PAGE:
As I read this work, it shows that "cyclical" and "structural" causes of unemployment are not always conceptually distinct but rather they interact in harmful ways.  An implication is that looking at the Beveridge Curve (which is stocks, not flows) won't necessarily identify the nature of unemployment at any point in time.

If there was ever a Nobel Prize given for a single very important paper, it is this one.

Here is a paper extending and defending his basic unemployment model.  Here is Mortensen's lengthy 1984 survey on seach and unemployment.  Here is his later, 1999 survey with Pissarides, which also recaps their own work.

In some of the policy applications of these models there are mixed employment effects from unemployment insurance (not necessarily negative, because waiting relieves crowding in the search queue) and positive effects from a job destruction tax.  Wage subsidies don't always work out well for job creation.  A key point is to analyze not just the first-order effect of the labor market policy but also its incidence, and thus its second-order effects on search and job matching.  Mortensen, along with Pissarides, has made the analysis of labor market policy considerably more sophisticated; here is one presentation of their main policy results.  Here is another version of the same.

Here is his piece on the importance of personal contacts in labor markets.

Mortensen has a whole book on wage dispersion, reviewed here.  The key question is why workers with similar characteristics often are paid differently and the answers lie in job search frictions.

Here is a recent paper on growth through product innovation (you can google to an ungated version, though the pdf has no link).  Both in this paper and in the job market work you can see the strong influence of Schumpeter, and the idea of creative destruction, on the research of Mortensen.  It's about time people stopped laughing at "recalculation" models of our downturn because one version of them just won a Nobel Prize.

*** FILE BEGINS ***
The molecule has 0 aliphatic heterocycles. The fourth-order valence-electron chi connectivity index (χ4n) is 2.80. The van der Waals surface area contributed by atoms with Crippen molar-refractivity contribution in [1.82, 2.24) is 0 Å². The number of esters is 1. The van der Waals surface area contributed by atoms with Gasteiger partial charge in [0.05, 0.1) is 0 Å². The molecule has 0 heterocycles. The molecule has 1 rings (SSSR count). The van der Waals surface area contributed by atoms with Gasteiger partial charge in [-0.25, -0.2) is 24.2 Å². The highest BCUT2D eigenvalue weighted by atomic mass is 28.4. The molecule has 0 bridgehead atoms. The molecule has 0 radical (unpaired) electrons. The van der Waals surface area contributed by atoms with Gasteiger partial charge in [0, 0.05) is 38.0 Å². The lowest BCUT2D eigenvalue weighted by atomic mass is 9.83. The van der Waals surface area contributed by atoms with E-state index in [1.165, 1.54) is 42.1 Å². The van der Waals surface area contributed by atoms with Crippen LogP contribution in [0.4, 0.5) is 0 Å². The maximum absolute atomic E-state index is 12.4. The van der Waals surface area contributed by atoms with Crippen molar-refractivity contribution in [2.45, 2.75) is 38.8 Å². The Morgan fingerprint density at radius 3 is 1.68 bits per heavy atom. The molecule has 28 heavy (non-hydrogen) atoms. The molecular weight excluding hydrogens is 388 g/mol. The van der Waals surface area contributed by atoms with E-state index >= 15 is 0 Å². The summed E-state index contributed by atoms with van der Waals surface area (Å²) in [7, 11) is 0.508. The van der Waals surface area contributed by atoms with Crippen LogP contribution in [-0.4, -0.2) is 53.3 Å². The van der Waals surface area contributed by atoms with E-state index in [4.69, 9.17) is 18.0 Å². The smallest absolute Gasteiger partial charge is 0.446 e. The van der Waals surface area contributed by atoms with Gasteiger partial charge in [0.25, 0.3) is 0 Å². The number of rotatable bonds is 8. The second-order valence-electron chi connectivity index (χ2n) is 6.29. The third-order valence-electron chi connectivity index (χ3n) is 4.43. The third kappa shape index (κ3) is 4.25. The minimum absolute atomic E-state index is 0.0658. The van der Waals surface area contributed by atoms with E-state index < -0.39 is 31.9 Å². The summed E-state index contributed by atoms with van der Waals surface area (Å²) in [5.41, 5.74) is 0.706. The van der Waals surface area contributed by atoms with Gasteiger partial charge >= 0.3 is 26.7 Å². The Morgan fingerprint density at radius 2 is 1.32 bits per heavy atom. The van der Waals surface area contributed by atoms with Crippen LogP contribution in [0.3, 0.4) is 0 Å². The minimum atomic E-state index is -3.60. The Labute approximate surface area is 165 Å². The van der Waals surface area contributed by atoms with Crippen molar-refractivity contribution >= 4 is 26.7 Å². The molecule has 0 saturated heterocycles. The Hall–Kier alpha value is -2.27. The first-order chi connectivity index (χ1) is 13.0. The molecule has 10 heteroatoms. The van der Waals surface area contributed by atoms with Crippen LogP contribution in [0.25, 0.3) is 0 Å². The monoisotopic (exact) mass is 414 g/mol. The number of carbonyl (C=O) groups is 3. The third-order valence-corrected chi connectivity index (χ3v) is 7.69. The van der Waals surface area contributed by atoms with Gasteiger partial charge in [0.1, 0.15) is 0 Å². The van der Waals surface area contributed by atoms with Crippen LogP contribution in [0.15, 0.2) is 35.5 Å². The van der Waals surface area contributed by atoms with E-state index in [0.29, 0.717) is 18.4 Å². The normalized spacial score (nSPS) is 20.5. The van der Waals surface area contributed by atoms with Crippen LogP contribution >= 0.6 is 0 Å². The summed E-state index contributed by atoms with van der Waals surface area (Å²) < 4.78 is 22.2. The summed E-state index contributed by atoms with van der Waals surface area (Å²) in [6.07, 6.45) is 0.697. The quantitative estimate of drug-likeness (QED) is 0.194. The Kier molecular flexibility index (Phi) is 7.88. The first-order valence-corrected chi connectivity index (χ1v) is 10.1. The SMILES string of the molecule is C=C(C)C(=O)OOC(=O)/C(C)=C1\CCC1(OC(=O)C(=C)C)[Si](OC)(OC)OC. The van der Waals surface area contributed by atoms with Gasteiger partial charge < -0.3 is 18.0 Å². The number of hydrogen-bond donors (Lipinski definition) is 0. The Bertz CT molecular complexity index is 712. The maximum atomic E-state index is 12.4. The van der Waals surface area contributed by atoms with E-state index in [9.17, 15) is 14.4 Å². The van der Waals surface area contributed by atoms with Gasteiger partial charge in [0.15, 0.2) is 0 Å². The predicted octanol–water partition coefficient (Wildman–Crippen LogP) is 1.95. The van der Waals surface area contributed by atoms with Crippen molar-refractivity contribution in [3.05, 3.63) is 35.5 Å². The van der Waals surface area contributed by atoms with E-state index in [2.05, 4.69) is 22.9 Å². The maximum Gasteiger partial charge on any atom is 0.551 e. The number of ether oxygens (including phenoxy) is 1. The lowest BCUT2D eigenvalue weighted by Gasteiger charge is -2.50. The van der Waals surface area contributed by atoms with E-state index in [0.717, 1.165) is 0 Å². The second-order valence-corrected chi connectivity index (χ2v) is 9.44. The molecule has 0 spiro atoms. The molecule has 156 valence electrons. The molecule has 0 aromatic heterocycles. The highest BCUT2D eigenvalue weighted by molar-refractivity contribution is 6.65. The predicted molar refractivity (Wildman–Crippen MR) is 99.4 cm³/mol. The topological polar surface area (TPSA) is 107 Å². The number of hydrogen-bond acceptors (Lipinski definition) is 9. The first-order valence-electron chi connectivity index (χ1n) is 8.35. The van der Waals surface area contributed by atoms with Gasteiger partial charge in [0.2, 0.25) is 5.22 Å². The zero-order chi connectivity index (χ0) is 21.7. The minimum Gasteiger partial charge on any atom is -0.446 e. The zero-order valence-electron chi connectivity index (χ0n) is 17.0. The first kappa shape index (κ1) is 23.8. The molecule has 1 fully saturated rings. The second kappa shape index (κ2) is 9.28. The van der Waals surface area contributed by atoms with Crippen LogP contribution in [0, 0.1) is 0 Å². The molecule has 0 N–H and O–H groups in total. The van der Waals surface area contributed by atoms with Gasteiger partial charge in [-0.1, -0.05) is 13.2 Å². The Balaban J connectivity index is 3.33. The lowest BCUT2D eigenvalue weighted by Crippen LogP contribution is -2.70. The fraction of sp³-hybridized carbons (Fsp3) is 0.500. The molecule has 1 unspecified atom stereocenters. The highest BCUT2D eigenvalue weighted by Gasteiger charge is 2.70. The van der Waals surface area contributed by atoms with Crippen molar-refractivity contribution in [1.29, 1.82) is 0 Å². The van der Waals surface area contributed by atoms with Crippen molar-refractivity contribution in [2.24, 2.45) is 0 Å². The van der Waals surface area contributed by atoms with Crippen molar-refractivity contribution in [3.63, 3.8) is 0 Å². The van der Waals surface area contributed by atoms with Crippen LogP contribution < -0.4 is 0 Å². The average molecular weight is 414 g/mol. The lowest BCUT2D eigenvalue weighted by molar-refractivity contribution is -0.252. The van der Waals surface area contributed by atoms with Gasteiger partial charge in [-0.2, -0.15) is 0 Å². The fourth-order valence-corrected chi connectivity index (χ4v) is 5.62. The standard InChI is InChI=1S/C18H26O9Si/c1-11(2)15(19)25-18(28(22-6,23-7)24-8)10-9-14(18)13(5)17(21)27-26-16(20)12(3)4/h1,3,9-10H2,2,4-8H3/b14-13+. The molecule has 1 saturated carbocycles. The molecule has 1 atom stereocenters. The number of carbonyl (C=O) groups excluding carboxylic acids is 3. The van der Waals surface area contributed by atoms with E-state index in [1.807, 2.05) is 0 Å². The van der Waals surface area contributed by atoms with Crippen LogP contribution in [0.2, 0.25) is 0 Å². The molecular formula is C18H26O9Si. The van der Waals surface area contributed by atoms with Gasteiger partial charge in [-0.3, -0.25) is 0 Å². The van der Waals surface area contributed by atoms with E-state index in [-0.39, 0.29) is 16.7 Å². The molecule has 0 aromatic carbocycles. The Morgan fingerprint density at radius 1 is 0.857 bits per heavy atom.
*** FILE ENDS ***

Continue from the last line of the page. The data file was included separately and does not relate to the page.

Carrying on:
In sum, picking Mortensen (and his co-author Pissarides) shows that the committee sees unemployment as a central issue of the day.  At the same time, there aren't always easy answers to this problem.


I had the chance to meet Dale two years ago. He is very nice, and I would agree that he seems much younger. I would have guess him to be in his late 50s.

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I think that where this differs from the "recalculation" story that some have been pushing is that recalculation isn't the impulse in DMP; it's an effect of another impulse. For a more sophisticated version of the story check out the stuff Wouter den Haan's been doing with news shocks in a DMP framework. News shocks have been kind of hot in the past ten years but that whole literature suffers from empirical problems that might have something to do with...you guessed it...labor market frictions.

I also second Finley; Dale is very very nice.

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I was a grad student at Northwestern, took Dale's Labor Econ class. Was a privilege to be taught by an amazing mind. He was also very down to earth and kind, in an otherwise tough crowd. I was delighted to read the news this A.M. Congratulation to Dale, and to Northwestern! A few years ago, when Myerson won, I had the same thought as above, but Myerson has moved on to Chicago.

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Sitting far away, in New Delhi, India, I follow the news headlines and some of the debate on unemployment in the US, and wonder why the Minimum Wage never enters into the discussion. Do you think lowering (or even abolishing) the minimum wage would have an impact on employment.